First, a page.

In an en banc rehearing, the 9th Circuit upheld a ruling that Harrah's Reno casino can force its female employees to wear makeup. At the core of the decision was whether the purchase and application of makeup requires female employees to spend more time and money than male employees had to spend under the casino's dress code for males. The panel decided the case on April 14.
Darlene Jespersen worked as a bartender for Harrah's. According to casino policy, all female bartenders must wear makeup. When she refused to wear make-up, the casino terminated Jespersen. She filed suit in district court and lost. On appeal, the 9th Circuit denied her claim, holding that she failed to establish that the appearance policy created a larger burden on women than men.
The majority of the en banc panel agreed with the initial appellate ruling that the plaintiff failed to prove the existence of an undue burden.
In their dissent, three judges argued that Harrah's appearance policy created a disparate burden on women. Penning the opinion, Judge Alex Kozinski wrote that whereas many of the appearance requirements had parallels for both genders, the make-up requirement for women did not have a male counterpart. Although he conceded that the plaintiff failed to present evidence of the extra cost the makeup requirement imposed, Judge Kozinski decided to use some common sense and humor.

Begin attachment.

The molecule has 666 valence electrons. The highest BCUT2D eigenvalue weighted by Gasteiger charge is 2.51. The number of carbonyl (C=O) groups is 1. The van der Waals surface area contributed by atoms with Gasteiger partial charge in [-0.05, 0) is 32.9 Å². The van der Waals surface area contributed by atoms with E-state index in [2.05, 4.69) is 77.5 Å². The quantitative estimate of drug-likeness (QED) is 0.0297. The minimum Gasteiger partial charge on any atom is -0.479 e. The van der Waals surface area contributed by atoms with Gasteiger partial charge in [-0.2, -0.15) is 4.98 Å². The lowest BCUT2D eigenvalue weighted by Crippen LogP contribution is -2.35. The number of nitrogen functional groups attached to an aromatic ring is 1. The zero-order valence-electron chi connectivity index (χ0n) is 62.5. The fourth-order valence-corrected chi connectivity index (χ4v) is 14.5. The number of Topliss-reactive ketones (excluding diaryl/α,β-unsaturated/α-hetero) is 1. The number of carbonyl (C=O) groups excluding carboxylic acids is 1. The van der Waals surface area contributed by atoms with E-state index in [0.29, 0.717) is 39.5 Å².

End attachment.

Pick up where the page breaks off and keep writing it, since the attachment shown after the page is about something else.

"Harrah's policy requires women to apply face powder, blush, mascara and lipstick," he wrote. "You don't need an expert witness to figure out that such items don't grow on trees."
Commenting on the time burden makeup application entails, Judge Kozinski wrote, "Even those of us who don't wear makeup know how long it can take from the hundreds of hours we've spent over the years frantically tapping our toes and pointing to our wrists."
As a final jab to his colleagues, Judge Kozinski attempts to put those in the majority in the same black leather shoes Harrah's required Jespersen to wear.
"But those of us not used to wearing makeup would find a requirement that we do so highly intrusive," he wrote. "Imagine, for example, a rule that all judges wear face powder, blush, mascara and lipstick while on the bench. Like Jespersen, I would find such a regime burdensome and demeaning; it would interfere with my job performance. I suspect many of my colleagues would feel the same way."